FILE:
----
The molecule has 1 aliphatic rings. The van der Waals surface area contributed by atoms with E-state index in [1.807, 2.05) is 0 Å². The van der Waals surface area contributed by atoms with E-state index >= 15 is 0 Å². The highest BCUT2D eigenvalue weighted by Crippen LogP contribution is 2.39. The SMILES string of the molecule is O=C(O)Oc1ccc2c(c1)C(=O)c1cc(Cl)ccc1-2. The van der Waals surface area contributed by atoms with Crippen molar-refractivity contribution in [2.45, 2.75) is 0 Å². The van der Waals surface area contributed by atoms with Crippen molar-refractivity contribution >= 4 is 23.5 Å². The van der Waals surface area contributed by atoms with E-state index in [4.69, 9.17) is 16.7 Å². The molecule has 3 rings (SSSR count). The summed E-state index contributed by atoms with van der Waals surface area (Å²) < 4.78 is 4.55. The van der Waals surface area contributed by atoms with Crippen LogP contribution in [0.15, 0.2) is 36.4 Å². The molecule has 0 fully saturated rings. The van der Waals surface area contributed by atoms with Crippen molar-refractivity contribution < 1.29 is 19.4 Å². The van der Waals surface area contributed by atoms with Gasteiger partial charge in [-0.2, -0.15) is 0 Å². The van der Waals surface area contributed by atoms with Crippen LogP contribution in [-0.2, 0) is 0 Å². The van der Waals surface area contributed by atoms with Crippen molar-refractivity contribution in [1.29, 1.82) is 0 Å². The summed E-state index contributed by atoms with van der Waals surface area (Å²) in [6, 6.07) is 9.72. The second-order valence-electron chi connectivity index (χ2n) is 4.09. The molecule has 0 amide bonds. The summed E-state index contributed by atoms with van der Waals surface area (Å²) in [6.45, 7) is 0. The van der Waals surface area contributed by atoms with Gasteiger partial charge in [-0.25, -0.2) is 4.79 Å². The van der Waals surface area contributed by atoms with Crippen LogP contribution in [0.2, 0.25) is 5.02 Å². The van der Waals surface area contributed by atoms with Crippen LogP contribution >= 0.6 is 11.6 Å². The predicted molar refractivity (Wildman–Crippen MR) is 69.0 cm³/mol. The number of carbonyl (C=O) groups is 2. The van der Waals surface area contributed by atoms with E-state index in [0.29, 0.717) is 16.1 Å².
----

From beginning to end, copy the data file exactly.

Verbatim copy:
The molecule has 1 aliphatic rings. The van der Waals surface area contributed by atoms with E-state index in [1.807, 2.05) is 0 Å². The van der Waals surface area contributed by atoms with E-state index >= 15 is 0 Å². The highest BCUT2D eigenvalue weighted by Crippen LogP contribution is 2.39. The SMILES string of the molecule is O=C(O)Oc1ccc2c(c1)C(=O)c1cc(Cl)ccc1-2. The van der Waals surface area contributed by atoms with Crippen molar-refractivity contribution in [2.45, 2.75) is 0 Å². The van der Waals surface area contributed by atoms with Crippen molar-refractivity contribution >= 4 is 23.5 Å². The van der Waals surface area contributed by atoms with E-state index in [4.69, 9.17) is 16.7 Å². The molecule has 3 rings (SSSR count). The summed E-state index contributed by atoms with van der Waals surface area (Å²) < 4.78 is 4.55. The van der Waals surface area contributed by atoms with Crippen LogP contribution in [0.15, 0.2) is 36.4 Å². The molecule has 0 fully saturated rings. The van der Waals surface area contributed by atoms with Crippen molar-refractivity contribution < 1.29 is 19.4 Å². The van der Waals surface area contributed by atoms with Gasteiger partial charge in [-0.2, -0.15) is 0 Å². The van der Waals surface area contributed by atoms with Crippen LogP contribution in [-0.2, 0) is 0 Å². The van der Waals surface area contributed by atoms with Crippen molar-refractivity contribution in [1.29, 1.82) is 0 Å². The summed E-state index contributed by atoms with van der Waals surface area (Å²) in [6, 6.07) is 9.72. The second-order valence-electron chi connectivity index (χ2n) is 4.09. The molecule has 0 amide bonds. The summed E-state index contributed by atoms with van der Waals surface area (Å²) in [6.45, 7) is 0. The van der Waals surface area contributed by atoms with Gasteiger partial charge in [-0.25, -0.2) is 4.79 Å². The van der Waals surface area contributed by atoms with Crippen LogP contribution in [0.2, 0.25) is 5.02 Å². The van der Waals surface area contributed by atoms with Crippen LogP contribution >= 0.6 is 11.6 Å². The predicted molar refractivity (Wildman–Crippen MR) is 69.0 cm³/mol. The number of carbonyl (C=O) groups is 2. The van der Waals surface area contributed by atoms with E-state index in [0.29, 0.717) is 16.1 Å².